Updated: Mar 29
One of the most powerful tools a chef has at their disposal is humility. Recently, I could’ve gotten my wife sick by giving her Hummus made from soaked chick peas instead of boiled. Now, I’ve been instructed to do this at other restaurants before and it’s worked out fine. However, I wasn’t aware of the toxins that are still present with ONLY soaking instead of cooking. Have you ever had a feeling like this? Like somehow you think you know what you need to know to eat something in a healthy way? One of the main items I see people have these misperceptions of, are grains, beans and protein starches. Do you know how much water is needed to cook the thousands of kinds of rice?... I don’t either lol but I do understand the general rules of the different TYPES of rice. So join me in this multipart series where I dispel some things you’ve been taught to believe were true and give you tips and tricks to make the most of your proteins, grains and beans. Is all rice to water ratio equal? Does the measurement to your knuckle rule apply to all rice? Can ANY beans be eaten raw? What’s the difference between Kwinoa vs Quinoa? Let's dive in!
Let’s start with the staple my wife and many others around the world can't do without. By many others, I mean mainly my wife lol she’s told me several times, it doesn't matter what starch is on the plate, if there's no rice, it's not a complete meal. Do you come from one of those cultures? Do you feel ashamed you don't know how much water to put in the pot? Have you burned water?...well that has nothing to do with the topic, I was just wondering lol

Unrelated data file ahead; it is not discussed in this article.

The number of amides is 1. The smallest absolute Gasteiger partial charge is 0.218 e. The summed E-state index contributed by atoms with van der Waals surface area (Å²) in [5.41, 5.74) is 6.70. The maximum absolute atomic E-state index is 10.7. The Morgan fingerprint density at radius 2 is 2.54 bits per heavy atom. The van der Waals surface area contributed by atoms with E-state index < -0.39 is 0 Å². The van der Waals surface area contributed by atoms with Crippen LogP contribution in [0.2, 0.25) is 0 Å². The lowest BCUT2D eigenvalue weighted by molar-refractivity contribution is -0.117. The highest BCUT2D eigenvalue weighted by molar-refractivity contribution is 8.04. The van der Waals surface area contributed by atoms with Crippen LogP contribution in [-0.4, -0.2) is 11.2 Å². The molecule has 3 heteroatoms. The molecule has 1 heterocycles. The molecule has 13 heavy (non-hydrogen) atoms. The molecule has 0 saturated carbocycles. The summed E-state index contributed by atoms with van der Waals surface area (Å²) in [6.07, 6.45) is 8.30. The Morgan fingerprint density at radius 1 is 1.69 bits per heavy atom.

According to Wikipedia, Rice is a staple for over ½ of the world. So, What IS rice? I had to answer this question when I decided I wanted to start a Rice Paddy. Rice is actually the seed for some grass species. YEP! For all of you who don’t like wheat grass cause it tastes “too earthy” or you don’t consider yourself a rabbit, you’ve been eating grass THIS WHOLE TIME!
It’s the 3rd cultivated crop world wide, so don’t feel bad. We ALL have eaten grass at least once in our lives. Though Rice Paddies are what most people picture when they imagine how rice is grown, it actually serves more of a practical purpose vs the rice needing all of that water. The water deters vermin, pests and weeds. The paddies are usually only flooded after the seedlings are planted. China and Africa are the home of the oldest rice grains, however, China is the first thought to have domesticated it. They are the main ones thought to be responsible for the migration and trade that made it the desired food it is today!